King Charles will postpone his public-facing duties while he is treated for cancer, Buckingham Palace says. Prince William is expected to cover some duties on his behalf, in addition to his own diary of engagements.
The type of cancer has not been revealed – it is not prostate cancer, but was discovered during his recent treatment for an enlarged prostate. The King began “regular treatments” on Monday and will postpone public duties during it, the Palace said. Although he will pause his public events, the King will continue with his constitutional role as head of state, including paperwork and private meetings.
It is understood the King’s weekly audiences with prime minister Rishi Sunak will continue and will be in person, unless doctors advise that he limits such contact. The Palace added that Charles “remains wholly positive” about his treatment and “looks forward” to returning to public duty.
The King informed both his sons personally about his diagnosis and the Prince of Wales is said to be in regular contact with his father. The Duke of Sussex, Prince Harry, who lives in the United States, spoke to his father and will be travelling to the UK to see him in the coming days.
The King returned to London from Sandringham in Norfolk on Monday morning and the palace says he has started treatment as an outpatient.There is a constitutional mechanism for when the head of state is unable to carry out official duties – in that circumstance “counsellors of state” can be appointed to stand in for the monarch.
At present that includes Queen Camilla, Prince William, the Princess Royal, and Prince Edward. Prince Harry and the Duke of York are no longer called upon as they are non-working royals.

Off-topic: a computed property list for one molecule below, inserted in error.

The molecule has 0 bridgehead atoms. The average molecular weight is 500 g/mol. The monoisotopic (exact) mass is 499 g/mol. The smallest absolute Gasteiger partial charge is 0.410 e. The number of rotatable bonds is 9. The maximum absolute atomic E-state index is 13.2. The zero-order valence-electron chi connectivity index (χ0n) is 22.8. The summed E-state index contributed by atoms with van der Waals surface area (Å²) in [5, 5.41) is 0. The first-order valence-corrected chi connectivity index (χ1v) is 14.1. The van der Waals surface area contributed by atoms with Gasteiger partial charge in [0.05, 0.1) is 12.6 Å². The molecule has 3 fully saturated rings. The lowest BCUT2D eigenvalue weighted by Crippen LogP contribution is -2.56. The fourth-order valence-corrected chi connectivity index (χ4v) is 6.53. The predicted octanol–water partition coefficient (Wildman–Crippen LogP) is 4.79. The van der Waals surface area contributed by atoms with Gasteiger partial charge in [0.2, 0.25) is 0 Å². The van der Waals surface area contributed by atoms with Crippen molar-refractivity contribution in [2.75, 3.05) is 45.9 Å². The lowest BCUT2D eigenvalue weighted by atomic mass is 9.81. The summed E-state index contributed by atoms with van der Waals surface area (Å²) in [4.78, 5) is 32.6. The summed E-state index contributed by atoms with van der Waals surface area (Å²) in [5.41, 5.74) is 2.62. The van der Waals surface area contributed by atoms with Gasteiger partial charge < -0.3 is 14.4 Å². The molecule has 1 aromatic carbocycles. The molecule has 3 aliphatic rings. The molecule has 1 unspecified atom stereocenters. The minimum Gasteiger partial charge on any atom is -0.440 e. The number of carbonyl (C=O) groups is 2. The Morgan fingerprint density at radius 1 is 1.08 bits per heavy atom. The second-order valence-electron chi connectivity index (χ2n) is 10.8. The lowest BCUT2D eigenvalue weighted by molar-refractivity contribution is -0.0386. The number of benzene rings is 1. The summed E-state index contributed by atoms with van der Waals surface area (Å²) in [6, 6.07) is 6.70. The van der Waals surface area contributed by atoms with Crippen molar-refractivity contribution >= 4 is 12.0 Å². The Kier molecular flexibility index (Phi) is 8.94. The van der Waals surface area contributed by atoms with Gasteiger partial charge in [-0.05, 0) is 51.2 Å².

Prince William had also temporarily withdrawn from public engagements while he helped his wife Catherine, the Princess of Wales, as she recovered from abdominal surgery she had last month.
But it was announced earlier on Monday that he would return to public duties later this week.He had a prostate procedure at a private London hospital more than a week ago.
At the time, the Palace said the treatment was for a “benign” condition. It was during this intervention that a separate issue of concern was noted and subsequently diagnosed as a form of cancer,” it said on Monday.
The King chose to go public about his cancer treatment, the Palace said, as he had been a patron of a number of cancer-related charities when he was Prince of Wales.
“In this capacity, His Majesty has often spoken publicly in support of cancer patients, their loved ones and the wonderful health professionals who help care for them.” He had also gone public about his prostate treatment, with the aim of encouraging more men to get prostate checks.
He was said to have been delighted to have raised awareness about the issue, with the NHS website reporting a surge in issues about prostate conditions.
The Royal Society of Medicine thanked the King for highlighting “how cancer is indiscriminate” and urged members of the public eligible for cancer screenings to make an appointment.
“Please don’t be shy – the more information we have the better to help – hopefully – rule out cancer or, if not, put you on the most suitable treatment pathway,” its president, Dr Jay Verma, said.
In other news – King Charles finally breaks silence on his abdication rumours amid cancer diagnosis
Britain’s King Charles has seemingly strongly rejected the speculations of his abdication after the monarch was diagnosed with cancer. The palace shared the statement regarding King Charles cancer diagnosis with the monarch’s firm resolve that he would not step down.
The part of statement which apparently dismisses speculations of the king’s abdication reads: “He [King Charles] remains wholly positive about his treatment and looks forward to returning to full public duty as soon as possible. About the cancer diagnosis, Buckingham Palace says, “During The King’s recent hospital procedure for benign prostate enlargement, a separate issue of concern was noted. Subsequent diagnostic tests have identified a form of cancer. Read more